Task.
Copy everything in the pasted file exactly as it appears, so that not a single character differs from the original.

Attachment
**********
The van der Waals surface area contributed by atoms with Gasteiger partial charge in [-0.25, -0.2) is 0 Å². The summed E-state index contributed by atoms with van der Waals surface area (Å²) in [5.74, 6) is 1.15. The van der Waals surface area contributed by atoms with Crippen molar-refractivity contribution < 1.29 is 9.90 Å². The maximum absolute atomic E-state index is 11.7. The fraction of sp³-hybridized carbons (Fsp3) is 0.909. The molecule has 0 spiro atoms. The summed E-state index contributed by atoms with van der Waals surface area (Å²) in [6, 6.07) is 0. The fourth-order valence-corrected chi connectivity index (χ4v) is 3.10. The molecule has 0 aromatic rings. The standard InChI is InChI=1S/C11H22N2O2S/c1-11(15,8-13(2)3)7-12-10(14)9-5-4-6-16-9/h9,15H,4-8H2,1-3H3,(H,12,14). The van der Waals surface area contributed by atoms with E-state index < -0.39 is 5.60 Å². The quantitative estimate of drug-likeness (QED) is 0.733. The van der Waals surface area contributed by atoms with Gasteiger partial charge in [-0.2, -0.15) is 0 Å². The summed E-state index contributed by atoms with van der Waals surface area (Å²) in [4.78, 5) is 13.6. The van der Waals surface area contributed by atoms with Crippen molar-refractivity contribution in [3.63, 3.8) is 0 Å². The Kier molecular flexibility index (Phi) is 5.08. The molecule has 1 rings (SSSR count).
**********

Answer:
The van der Waals surface area contributed by atoms with Gasteiger partial charge in [-0.25, -0.2) is 0 Å². The summed E-state index contributed by atoms with van der Waals surface area (Å²) in [5.74, 6) is 1.15. The van der Waals surface area contributed by atoms with Crippen molar-refractivity contribution < 1.29 is 9.90 Å². The maximum absolute atomic E-state index is 11.7. The fraction of sp³-hybridized carbons (Fsp3) is 0.909. The molecule has 0 spiro atoms. The summed E-state index contributed by atoms with van der Waals surface area (Å²) in [6, 6.07) is 0. The fourth-order valence-corrected chi connectivity index (χ4v) is 3.10. The molecule has 0 aromatic rings. The standard InChI is InChI=1S/C11H22N2O2S/c1-11(15,8-13(2)3)7-12-10(14)9-5-4-6-16-9/h9,15H,4-8H2,1-3H3,(H,12,14). The van der Waals surface area contributed by atoms with E-state index < -0.39 is 5.60 Å². The quantitative estimate of drug-likeness (QED) is 0.733. The van der Waals surface area contributed by atoms with Gasteiger partial charge in [-0.2, -0.15) is 0 Å². The summed E-state index contributed by atoms with van der Waals surface area (Å²) in [4.78, 5) is 13.6. The van der Waals surface area contributed by atoms with Crippen molar-refractivity contribution in [3.63, 3.8) is 0 Å². The Kier molecular flexibility index (Phi) is 5.08. The molecule has 1 rings (SSSR count).